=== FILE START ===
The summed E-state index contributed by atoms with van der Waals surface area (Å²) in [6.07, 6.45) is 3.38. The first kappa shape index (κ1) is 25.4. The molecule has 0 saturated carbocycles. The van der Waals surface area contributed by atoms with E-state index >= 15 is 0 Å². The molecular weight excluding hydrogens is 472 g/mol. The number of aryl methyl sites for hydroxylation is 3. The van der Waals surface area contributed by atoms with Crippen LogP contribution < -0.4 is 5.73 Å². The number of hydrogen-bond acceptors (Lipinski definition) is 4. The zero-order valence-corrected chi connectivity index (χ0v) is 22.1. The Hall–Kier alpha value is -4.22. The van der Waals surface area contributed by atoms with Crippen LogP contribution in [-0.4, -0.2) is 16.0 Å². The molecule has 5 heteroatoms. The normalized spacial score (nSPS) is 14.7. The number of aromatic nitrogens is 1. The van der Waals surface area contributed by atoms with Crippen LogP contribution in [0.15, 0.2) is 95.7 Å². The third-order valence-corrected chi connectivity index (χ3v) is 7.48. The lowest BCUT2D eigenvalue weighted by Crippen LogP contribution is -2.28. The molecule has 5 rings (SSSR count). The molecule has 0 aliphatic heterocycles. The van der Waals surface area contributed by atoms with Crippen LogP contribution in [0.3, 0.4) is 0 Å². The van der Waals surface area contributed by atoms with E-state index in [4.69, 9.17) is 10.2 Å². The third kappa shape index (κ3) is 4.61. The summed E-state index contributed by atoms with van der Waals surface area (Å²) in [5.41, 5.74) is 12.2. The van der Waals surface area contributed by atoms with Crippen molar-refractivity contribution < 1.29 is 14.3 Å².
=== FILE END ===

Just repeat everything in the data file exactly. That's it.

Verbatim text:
The summed E-state index contributed by atoms with van der Waals surface area (Å²) in [6.07, 6.45) is 3.38. The first kappa shape index (κ1) is 25.4. The molecule has 0 saturated carbocycles. The van der Waals surface area contributed by atoms with E-state index >= 15 is 0 Å². The molecular weight excluding hydrogens is 472 g/mol. The number of aryl methyl sites for hydroxylation is 3. The van der Waals surface area contributed by atoms with Crippen LogP contribution < -0.4 is 5.73 Å². The number of hydrogen-bond acceptors (Lipinski definition) is 4. The zero-order valence-corrected chi connectivity index (χ0v) is 22.1. The Hall–Kier alpha value is -4.22. The van der Waals surface area contributed by atoms with Crippen LogP contribution in [-0.4, -0.2) is 16.0 Å². The molecule has 5 heteroatoms. The normalized spacial score (nSPS) is 14.7. The number of aromatic nitrogens is 1. The van der Waals surface area contributed by atoms with Crippen LogP contribution in [0.15, 0.2) is 95.7 Å². The third-order valence-corrected chi connectivity index (χ3v) is 7.48. The lowest BCUT2D eigenvalue weighted by Crippen LogP contribution is -2.28. The molecule has 5 rings (SSSR count). The molecule has 0 aliphatic heterocycles. The van der Waals surface area contributed by atoms with Crippen LogP contribution in [0.3, 0.4) is 0 Å². The van der Waals surface area contributed by atoms with E-state index in [4.69, 9.17) is 10.2 Å². The third kappa shape index (κ3) is 4.61. The summed E-state index contributed by atoms with van der Waals surface area (Å²) in [5.41, 5.74) is 12.2. The van der Waals surface area contributed by atoms with Crippen molar-refractivity contribution < 1.29 is 14.3 Å².